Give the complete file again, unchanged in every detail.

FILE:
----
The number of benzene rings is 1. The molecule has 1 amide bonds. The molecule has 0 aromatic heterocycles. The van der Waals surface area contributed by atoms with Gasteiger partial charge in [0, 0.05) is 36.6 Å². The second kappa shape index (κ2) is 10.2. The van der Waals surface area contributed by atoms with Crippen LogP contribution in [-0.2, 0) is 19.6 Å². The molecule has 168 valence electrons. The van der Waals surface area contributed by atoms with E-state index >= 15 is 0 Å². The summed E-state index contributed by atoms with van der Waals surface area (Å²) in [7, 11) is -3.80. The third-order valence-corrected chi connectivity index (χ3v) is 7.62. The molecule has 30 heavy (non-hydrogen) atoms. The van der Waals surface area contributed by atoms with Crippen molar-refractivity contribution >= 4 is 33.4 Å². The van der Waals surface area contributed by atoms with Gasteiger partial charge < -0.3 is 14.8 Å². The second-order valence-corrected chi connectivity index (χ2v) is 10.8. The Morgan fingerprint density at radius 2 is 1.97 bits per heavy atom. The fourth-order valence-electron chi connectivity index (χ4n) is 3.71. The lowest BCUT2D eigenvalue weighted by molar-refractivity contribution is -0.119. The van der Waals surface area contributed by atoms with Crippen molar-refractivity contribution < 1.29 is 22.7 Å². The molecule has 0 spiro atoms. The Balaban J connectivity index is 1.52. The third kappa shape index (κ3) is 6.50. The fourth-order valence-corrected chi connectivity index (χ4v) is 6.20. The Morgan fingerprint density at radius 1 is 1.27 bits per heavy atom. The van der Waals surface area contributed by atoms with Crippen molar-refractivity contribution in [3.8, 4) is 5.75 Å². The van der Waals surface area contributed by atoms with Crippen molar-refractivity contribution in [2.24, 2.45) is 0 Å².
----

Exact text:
The number of benzene rings is 1. The molecule has 1 amide bonds. The molecule has 0 aromatic heterocycles. The van der Waals surface area contributed by atoms with Gasteiger partial charge in [0, 0.05) is 36.6 Å². The second kappa shape index (κ2) is 10.2. The van der Waals surface area contributed by atoms with Crippen LogP contribution in [-0.2, 0) is 19.6 Å². The molecule has 168 valence electrons. The van der Waals surface area contributed by atoms with E-state index >= 15 is 0 Å². The summed E-state index contributed by atoms with van der Waals surface area (Å²) in [7, 11) is -3.80. The third-order valence-corrected chi connectivity index (χ3v) is 7.62. The molecule has 30 heavy (non-hydrogen) atoms. The van der Waals surface area contributed by atoms with Crippen molar-refractivity contribution >= 4 is 33.4 Å². The van der Waals surface area contributed by atoms with Gasteiger partial charge < -0.3 is 14.8 Å². The second-order valence-corrected chi connectivity index (χ2v) is 10.8. The Morgan fingerprint density at radius 2 is 1.97 bits per heavy atom. The fourth-order valence-electron chi connectivity index (χ4n) is 3.71. The lowest BCUT2D eigenvalue weighted by molar-refractivity contribution is -0.119. The van der Waals surface area contributed by atoms with Crippen molar-refractivity contribution < 1.29 is 22.7 Å². The molecule has 0 spiro atoms. The Balaban J connectivity index is 1.52. The third kappa shape index (κ3) is 6.50. The fourth-order valence-corrected chi connectivity index (χ4v) is 6.20. The Morgan fingerprint density at radius 1 is 1.27 bits per heavy atom. The van der Waals surface area contributed by atoms with Crippen molar-refractivity contribution in [3.8, 4) is 5.75 Å². The van der Waals surface area contributed by atoms with Crippen molar-refractivity contribution in [2.24, 2.45) is 0 Å².